Five Minutes

By Kiera Golden

Five minutes was an impractical amount of time to wait for two little red lines to appear; especially since Ophelia had much better things to do with her time than sit on the dusty toilet seat, holding a white and pink stick between her legs. After all, it hadn’t been her wielding the small drugstore package like a baseball bat into her dilapidated bathroom.

It was Isidore, her cotton-candy blue haired ‘friend’ who’d broken into the studio, yelling a string of obscenities at the intoxicated resident, passed out in the pile of beige pillows center the chaotic apartment. A lengthy argument about their differing opinions on personal boundaries ensued thereafter, eventually leading to the topic causing Ophelia to be hauled off her ass into the equally cluttered bathroom.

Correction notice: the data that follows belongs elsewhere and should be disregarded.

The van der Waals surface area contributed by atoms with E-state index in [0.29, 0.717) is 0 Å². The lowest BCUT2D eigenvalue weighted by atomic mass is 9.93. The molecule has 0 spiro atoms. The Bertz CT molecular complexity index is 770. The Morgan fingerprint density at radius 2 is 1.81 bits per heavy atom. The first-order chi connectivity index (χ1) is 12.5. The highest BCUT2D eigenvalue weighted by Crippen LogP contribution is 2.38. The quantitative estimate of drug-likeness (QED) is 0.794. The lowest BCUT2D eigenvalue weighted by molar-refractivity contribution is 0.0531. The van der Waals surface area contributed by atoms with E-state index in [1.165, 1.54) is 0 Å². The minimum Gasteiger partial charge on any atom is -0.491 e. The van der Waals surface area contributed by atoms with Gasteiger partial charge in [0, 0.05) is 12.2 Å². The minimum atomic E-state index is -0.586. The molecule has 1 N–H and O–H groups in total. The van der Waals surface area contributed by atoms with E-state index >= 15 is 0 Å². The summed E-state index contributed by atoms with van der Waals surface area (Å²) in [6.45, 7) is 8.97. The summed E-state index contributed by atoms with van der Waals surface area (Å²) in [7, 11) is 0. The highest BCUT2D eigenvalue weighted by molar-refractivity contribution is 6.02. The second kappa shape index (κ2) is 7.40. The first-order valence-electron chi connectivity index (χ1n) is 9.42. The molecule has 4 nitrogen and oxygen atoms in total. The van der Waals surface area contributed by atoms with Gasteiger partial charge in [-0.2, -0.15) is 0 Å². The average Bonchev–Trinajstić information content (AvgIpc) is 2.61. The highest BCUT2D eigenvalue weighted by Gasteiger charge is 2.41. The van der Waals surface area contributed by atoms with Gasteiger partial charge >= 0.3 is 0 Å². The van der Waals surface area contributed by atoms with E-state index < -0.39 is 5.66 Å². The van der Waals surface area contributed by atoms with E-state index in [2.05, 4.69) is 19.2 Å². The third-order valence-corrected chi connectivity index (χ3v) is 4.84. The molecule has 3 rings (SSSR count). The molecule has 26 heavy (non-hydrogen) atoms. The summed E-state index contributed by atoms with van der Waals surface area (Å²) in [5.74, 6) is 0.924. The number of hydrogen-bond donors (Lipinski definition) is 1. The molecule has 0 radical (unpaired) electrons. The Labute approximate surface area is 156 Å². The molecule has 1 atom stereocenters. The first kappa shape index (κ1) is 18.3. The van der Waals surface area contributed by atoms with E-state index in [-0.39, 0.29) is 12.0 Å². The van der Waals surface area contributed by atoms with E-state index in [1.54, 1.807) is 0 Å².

Isidore, wearing her typical gothic attire and black apron dusted with dirt and fertilizer from the flower shop she owned, pulled stale cheese-sticks from a Pizza-Hut box that had laid around since the previous week. Ophelia had ordered them as a ‘required food item’ to go with the six pack of Bud-lite. She leaned against the doorless door frame and watched the slightly swaying woman on the toilet. The door had been blown off its hinges during one of Ophelia’s routine acid trips many months ago; and since things tended to stay broken around her place, no one had the will nor money anymore to replace it for the dysfunctional female living here.

“Toss me the bottle of wine on the sink, will you?” Ophelia said, as with one boney hand-pushed knotted moon-colored tendrils behind her ear, the other hand now the sole carrier for the ‘piss-stick’ (a term she coined moments before) she held.